As you can see, Gerry has made the proper adjustments to his deck.

  • Eidolon of the Great Revel is a significant upgrade over Ash Zealot. At worst, it trades for a removal spell and 2 damage, which is a higher lower-boundary than Ash Zealot had (since they could kill your Ash Zealot before it attacked). Furthermore, it has the opportunity of getting in about four to six damage before your opponent can deal with it.

However, I still have problems with this deck as well:

  • Gerry claimed that this is his “aggressive” version of his deck, but there are zero copies of Chandra’s Phoenix. Obviously, this is because he has zero burn spells to get them back from the graveyard and only two copies of Chandra, Pyromaster. Luckily, we’re going to fix that.
  • Frostburn Weird still feels miserable. Especially so if we are trying to be aggressive.
  • Burning-Tree Emissary is still awkward. With only two copies of Nykthos, Shrine to Nyx, it seems like its ability to help with devotion isn’t being fully optimized. Furthermore, we aren’t casting much with the trigger either.
  • If we’re an aggressive deck, do we really need removal that will kill our tempo? I get that cards like Polukranos, World Eater, Desecration Demon, and Courser of Kruphix exist, but there have to be an easier way to deal with them than taking a turn off. Plus, given all of the answers to planeswalkers in the format, there seems to be a downward trend in playing them (trust me, if anyone hates not playing all the planeswalkers, it is me). Therefore, Dreadbore doesn’t seem as good as it could be.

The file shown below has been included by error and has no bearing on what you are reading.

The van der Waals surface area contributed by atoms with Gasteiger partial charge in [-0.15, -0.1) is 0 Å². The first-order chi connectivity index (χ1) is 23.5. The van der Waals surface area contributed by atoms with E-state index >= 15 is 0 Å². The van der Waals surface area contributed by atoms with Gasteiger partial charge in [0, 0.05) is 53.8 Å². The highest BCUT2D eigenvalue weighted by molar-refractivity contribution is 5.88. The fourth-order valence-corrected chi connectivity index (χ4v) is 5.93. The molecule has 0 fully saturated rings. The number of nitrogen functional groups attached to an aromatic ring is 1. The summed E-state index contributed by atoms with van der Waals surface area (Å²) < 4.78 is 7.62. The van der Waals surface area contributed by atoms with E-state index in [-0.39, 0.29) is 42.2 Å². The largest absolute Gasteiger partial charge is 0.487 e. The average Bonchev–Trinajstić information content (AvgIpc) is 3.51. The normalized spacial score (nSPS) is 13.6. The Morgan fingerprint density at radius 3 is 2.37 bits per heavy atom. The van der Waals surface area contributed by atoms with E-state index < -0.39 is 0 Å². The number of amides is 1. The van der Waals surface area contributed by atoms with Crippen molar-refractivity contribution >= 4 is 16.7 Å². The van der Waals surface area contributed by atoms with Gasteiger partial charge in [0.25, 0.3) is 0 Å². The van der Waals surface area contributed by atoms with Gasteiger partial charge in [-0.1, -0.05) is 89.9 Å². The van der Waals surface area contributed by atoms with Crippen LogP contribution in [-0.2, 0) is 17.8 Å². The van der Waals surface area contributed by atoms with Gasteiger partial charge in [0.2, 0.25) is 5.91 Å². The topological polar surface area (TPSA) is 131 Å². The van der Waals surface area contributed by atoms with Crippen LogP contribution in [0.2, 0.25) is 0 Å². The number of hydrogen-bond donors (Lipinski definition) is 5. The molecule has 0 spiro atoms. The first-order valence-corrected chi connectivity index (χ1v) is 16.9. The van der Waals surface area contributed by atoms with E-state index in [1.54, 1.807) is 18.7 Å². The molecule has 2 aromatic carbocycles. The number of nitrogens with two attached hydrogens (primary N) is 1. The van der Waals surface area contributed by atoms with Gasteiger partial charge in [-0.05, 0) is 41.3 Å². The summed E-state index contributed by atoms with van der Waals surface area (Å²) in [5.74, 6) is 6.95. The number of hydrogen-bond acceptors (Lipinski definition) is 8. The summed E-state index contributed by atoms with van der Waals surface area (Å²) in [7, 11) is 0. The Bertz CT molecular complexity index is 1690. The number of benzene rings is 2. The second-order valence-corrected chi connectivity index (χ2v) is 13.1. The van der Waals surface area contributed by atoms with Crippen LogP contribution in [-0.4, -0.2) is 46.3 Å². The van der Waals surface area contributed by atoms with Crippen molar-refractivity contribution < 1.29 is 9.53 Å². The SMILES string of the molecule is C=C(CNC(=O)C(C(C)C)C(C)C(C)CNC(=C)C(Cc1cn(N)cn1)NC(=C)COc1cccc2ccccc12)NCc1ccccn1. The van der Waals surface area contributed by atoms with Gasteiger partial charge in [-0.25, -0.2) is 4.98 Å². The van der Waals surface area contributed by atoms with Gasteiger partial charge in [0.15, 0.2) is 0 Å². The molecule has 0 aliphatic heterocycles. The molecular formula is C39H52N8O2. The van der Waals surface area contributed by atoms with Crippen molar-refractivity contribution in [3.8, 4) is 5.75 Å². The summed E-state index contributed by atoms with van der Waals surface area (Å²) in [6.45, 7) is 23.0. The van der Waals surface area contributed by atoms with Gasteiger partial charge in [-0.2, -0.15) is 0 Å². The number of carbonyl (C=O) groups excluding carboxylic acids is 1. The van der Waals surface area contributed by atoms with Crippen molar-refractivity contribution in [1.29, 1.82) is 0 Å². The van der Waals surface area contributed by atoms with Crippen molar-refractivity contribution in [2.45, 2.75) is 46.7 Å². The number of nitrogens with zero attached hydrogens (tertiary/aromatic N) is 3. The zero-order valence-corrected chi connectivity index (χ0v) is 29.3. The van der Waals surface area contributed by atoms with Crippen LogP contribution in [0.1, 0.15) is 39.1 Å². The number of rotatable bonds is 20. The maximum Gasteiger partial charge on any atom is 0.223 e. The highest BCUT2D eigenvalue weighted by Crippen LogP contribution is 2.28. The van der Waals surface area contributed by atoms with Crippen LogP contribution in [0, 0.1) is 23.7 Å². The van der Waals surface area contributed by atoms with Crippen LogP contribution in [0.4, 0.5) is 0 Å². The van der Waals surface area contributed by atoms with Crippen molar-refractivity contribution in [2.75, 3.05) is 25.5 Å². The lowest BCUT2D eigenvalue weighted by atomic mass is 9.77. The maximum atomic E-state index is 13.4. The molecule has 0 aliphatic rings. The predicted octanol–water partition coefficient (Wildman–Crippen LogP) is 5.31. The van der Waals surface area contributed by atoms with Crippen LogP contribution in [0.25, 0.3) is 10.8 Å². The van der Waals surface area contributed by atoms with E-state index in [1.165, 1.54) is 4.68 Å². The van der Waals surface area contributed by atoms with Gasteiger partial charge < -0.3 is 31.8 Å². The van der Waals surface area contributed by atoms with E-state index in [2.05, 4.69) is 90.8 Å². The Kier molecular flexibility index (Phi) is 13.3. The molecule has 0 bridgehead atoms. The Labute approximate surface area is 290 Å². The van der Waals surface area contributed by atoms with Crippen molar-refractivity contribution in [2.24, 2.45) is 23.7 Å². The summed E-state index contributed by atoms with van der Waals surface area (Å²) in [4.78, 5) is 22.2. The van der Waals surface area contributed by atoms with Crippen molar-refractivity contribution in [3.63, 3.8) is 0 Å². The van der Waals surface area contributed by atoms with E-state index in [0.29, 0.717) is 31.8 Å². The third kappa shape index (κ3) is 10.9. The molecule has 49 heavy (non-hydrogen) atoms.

With all this in mind, let’s see where this leaves us:

Mogis’s Warhound is the answer we’re looking for. It plays well with Burning-Tree Emissary, allows us to punch through Caraytids, Coursers, and what not, helps against removal, and replaces the mediocre Frostburn Weird. Also, we don’t need removal if we have Turn // Burn, as it answers everything we could want it to and helps get back our Chandra’s Phoenix.

The Dragons are in the sideboard because of the reasons I mentioned before. But we may need to add land if we’re going to bring them and the Hammer in versus control decks. Overall, I believe this is the best possible version of Red Devotion due to the versatility the planeswalkers give you, the pressure it places on your opponents, and the new angles of attack splashing blue can add to this deck. Play it and let me know what you think!

Bonus Content – New Divine Aristocrats List

I haven’t given up on my Divine Aristocrat list. Here’s some updates to it (sans sideboard):

As you can see, we cut the cute stuff, like Dark Prophecy and Scourge of Skola Vale. Sometimes you just go to deep, right? Polkuranos, World Eater has been replaced by Reaper of the Wild because of its scry ability, ability to fight through ground creatures, and being easier to cast. The mana probably still needs some work. In all honesty, this deck is a strong FNM candidate and if there were a one-drop that gave us value when it died, then I could see this deck being tournament viable. Unfortunately, until the release of M15, all we have are Festering Newt and Slitherhead, which do not inspire power and confidence. But I would keep this deck in mind when spoiler season starts, as it seems to be one of the better Ajani, Mentor of Heroes decks I have seen in Standard.

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Ken Crocker

Full-time philosopher, part-time Magician, Ken Crocker is a Magic grinder in the Midwest. While only playing competitively for four years, he has already made two SCG Open top eights.